Sandy wrath was impressive. Nearly every resident (94 percent) lost power for at least some time in the storm’s aftermath; 65 percent were without electricity for more than five days. One fifth of affected residents were forced to leave their homes, and of those, 6 percent say they have not yet returned. Almost one-third reported damage to their home or other property.
Across the state, 61 percent of all New Jerseyans reported power losses, with 40 percent of all residents losing it for at least five days. All totaled, 14 percent of the state’s residents were forced to leave home.
"We already knew Sandy had a wide impact," said David Redlawsk, director of the Rutgers-Eagleton Poll and professor of political science at Rutgers. "What we get from these numbers is a clearer sense of its disruptive effects on nearly all New Jerseyans, whether near the shore or much further inland."
In Sandy’s aftermath, New Jerseyans give high marks to FEMA and the Red Cross, even though only 10 percent of those affected by the storm report using the services of a disaster-assistance agency. Half of all residents say the Red Cross has handled the storm’s challenges “very well,” while another quarter say it has done so “somewhat well.” FEMA gets slightly lower marks; 37 percent say FEMA has handled things very well, while another 31 percent say somewhat well.
Given the challenges electric companies experienced with power repairs, Garden Staters are surprisingly supportive. Across the state, 41 percent say their electric company handled the crisis very well and 34 percent say it was handled somewhat well.
Results are from a poll of 1,228 New Jersey adults conducted statewide among both landline and cell phone households from Nov 14-17. The sample has a margin of error of +/- 2.8 percentage points.
Impact of Sandy varies by region
While the effects of Superstorm Sandy were felt throughout the Garden State, those living in the south Jersey/Philadelphia area were much less likely to say they were affected by the storm. Three-quarters of residents in shore counties reported personal impact, but only a quarter of those living in counties near Philadelphia said the same.
While the Jersey Shore took the brunt of Sandy’s initial fury (79 percent affected), those in the northwestern exurban counties were just as likely to report being affected since falling trees there caused massive damage. Moreover, 69 percent of residents of Essex and Hudson counties also say they felt direct effects, as did 73 percent of those in suburban counties.
“This storm was unprecedented in the extent of its impact on New Jersey,” noted Redlawsk. “Learning how many people were directly affected drives home the degree of devastation.”
Among affected New Jerseyans, one in five said they were forced out of their homes by Sandy, and 6 percent still have been unable to return permanently. Not surprisingly, residents of shore communities were most likely to report being forced to leave their homes (24 percent), and they are far more likely than other residents to be unable to return (17 percent of those forced out). But 24 percent of urban residents also said they had to leave their homes, although nearly all have since returned.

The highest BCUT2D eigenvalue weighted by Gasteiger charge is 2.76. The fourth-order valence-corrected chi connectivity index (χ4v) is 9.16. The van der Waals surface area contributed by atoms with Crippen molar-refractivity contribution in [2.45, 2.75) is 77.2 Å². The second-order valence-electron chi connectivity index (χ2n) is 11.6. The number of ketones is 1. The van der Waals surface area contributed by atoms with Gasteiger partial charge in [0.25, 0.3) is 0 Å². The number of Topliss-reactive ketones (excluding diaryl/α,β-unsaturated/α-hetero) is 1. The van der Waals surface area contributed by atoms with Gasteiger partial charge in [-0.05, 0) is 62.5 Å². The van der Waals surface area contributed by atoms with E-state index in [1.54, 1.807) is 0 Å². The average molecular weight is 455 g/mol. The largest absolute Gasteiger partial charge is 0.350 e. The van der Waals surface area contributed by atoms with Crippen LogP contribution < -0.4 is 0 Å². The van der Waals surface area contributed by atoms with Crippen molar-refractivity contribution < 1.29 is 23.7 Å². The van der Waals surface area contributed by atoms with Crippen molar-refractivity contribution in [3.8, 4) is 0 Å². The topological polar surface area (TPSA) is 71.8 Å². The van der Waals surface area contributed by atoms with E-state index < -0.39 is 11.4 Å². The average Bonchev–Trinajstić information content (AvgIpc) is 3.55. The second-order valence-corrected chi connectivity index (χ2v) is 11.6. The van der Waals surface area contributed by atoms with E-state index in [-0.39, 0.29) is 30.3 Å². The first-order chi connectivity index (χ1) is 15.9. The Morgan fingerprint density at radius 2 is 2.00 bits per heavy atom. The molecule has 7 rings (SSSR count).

Because of Sandy’s impact on residents of urban New Jersey, 31 percent of blacks and 24 percent of Hispanics were much more likely to have been forced to evacuate compared to whites (19 percent).
Power companies reported that the large majority of their customers were offline at the height of the damage – more than 90 percent lost power, except for those living in the south Jersey/Philadelphia area, where 78 percent were without power. Those who lost power in south Jersey got it back quickly; very few said it took more than five days.
The story was different for residents of exurban and shore communities, where 79 percent and 70 percent, respectively, of those losing power lost if for more than five days. Not surprisingly, exurban and shore region residents were most likely to report suffering: 30 percent of exurban residents and 36 percent of shore residents suffered the most damage to homes. Forty-nine percent of the former and 40 percent of the latter suffered property damage.
Approval for electric utilities varies
Large majorities of residents throughout the state (73 to 88 percent) say their electric companies handled the crisis “somewhat” or “very well,” but those in exurban counties were much less likely (61 percent) to agree. While 80 percent of those who did not lose power gave their electric companies good marks, even among those losing power, 70 percent rated their electric company’s performance highly. Among residents who lost power for more than five days, there is less good will, but still a majority (60 percent) gives positive reviews. Eighty-six percent of those who did not lose power or went without for a shorter time felt positively about their utility company.